How To Change Your Oil

I was 15 years old the first time I changed the oil in my Mitsubishi Eclipse. I had lowered the car so it was impossible to look under there! I found my dad’s car ramps and put them on our driveway. When I tried to drive up the front end of my car, I scraped the ramps and got stuck. My car was too low to the ground!

I had a solution though. I had to get some long boards to extend the runway of the ramps. My dad came out and watched as I drove up without any issues.

I finally got under the engine and changed the oil. It was a difficult process the first time. But once I knew what to do the second time was easier.

Why change your own oil?

The first time I changed my oil I wanted to do it to save money. I was a teenager that worked at a grocery store and didn’t have a lot of cash on hand. I wanted to save my money for car stereos and amplifiers!

Another reason is because it’s a simple and quick job. The steps are not complicated and you don’t need a lot of tools. You may already have most of the tools. The one negative part is that it’s easy to make a mess and your hands will get dirty. Get some rubber gloves. Problem solved!

You may want to save money or enjoy doing your own car work. I appreciate vehicles more when I get under the hood and do my own work. I love the satisfaction and enjoy the accomplishment of doing it myself.

You may be the same but everyone has their own reasons. Anyone can do this job at home!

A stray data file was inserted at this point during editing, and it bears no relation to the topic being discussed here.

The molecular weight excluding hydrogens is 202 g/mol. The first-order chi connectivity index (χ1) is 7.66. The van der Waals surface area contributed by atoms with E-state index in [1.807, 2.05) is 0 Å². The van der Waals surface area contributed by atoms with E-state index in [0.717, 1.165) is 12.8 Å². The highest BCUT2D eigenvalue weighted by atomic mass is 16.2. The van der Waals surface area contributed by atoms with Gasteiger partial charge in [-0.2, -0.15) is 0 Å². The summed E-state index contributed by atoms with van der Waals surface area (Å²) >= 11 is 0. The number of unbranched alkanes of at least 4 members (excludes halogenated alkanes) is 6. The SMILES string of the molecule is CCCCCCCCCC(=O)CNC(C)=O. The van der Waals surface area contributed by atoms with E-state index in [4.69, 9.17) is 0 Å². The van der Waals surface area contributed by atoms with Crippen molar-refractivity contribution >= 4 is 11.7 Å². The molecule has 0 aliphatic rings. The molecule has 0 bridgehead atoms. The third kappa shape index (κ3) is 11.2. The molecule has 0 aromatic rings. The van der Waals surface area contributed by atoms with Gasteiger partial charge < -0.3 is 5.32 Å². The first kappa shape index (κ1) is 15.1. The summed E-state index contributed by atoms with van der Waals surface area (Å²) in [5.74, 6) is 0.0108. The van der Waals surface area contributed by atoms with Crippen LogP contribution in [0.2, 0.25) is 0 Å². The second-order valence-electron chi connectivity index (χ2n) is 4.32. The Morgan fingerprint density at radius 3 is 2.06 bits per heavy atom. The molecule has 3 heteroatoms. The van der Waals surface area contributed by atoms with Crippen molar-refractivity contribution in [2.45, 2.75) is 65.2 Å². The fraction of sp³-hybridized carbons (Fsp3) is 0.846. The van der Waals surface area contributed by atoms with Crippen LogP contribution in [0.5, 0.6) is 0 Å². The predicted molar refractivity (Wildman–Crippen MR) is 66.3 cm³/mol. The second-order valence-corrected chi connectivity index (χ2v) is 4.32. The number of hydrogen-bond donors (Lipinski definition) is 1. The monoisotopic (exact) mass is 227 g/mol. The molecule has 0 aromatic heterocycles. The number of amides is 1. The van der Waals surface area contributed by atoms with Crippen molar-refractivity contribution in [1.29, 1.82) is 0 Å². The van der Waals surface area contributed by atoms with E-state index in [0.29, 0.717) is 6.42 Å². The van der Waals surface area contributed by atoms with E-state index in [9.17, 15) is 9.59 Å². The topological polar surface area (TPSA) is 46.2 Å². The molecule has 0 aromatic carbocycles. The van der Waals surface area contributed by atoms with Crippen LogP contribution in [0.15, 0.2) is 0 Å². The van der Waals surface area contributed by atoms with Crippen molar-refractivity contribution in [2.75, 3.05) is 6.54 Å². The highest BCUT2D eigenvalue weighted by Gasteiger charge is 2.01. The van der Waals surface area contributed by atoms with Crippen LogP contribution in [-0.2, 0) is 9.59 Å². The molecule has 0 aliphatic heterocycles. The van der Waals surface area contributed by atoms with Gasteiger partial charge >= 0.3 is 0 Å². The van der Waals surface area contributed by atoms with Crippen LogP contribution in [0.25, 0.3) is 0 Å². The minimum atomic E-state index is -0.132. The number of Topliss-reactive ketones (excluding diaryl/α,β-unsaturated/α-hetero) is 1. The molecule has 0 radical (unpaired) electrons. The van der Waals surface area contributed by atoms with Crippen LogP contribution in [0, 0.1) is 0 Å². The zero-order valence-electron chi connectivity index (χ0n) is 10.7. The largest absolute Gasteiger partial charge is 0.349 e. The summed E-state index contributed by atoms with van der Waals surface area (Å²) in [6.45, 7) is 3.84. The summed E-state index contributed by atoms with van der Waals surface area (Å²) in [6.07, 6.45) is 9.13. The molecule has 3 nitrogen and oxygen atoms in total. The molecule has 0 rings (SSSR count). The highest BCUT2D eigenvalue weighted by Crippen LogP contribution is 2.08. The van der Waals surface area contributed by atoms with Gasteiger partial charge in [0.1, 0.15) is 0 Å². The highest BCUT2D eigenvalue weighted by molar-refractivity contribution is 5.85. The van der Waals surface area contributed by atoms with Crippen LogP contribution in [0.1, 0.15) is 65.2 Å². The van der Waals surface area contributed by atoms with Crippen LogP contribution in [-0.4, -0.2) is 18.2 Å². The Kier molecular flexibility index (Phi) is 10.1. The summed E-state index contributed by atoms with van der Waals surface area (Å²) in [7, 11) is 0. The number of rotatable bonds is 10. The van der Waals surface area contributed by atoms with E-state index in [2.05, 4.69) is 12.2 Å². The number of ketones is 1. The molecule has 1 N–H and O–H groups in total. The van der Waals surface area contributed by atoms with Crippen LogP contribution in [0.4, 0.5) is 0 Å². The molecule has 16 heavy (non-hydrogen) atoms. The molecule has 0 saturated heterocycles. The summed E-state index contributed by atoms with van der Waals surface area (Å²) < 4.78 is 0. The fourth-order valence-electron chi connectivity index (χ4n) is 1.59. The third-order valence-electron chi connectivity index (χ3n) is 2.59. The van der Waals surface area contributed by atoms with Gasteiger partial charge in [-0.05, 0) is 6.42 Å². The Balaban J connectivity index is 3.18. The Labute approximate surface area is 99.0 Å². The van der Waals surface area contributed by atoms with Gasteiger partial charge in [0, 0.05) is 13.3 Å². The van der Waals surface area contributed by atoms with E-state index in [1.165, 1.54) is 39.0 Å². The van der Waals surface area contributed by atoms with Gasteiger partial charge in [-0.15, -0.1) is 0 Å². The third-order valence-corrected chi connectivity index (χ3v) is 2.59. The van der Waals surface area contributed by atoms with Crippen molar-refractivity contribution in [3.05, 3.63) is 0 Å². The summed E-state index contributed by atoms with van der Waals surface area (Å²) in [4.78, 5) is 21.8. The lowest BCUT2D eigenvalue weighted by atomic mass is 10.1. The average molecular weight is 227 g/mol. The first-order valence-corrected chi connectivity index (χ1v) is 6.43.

Research what Oil you Need

The first item on the list is to find out what oil you need. Motor oil has different weights or viscosity depending on what the manufacturer recommends. Pull the manual out of your glove box and see what it says.

Mobil also has a great online resource.

Don’t forget to find out how much oil you need. Some engines can hold a gallon or more oil. Buy your oil and oil filter at your local auto parts store or check online.

Gather your supplies

Once you’ve found out what type of oil you need get everything together:

  • Correct weight and right amount of new oil
  • New oil filter
  • Oil filter wrench
  • Wrench to remove the drain plug
  • Oil drain pan or a couple milk jugs with the top cut off
  • Jack or ramps to lift the vehicle
  • Wheel chocks for securing
  • Old rags for cleaning

Lift the Vehicle

This step depends on the type of vehicle you’re working on. There’s no need for this step if there’s enough clearance to get underneath a truck. This might not be possible on a sedan. In that case you’ll need to jack up the front end or use car ramps.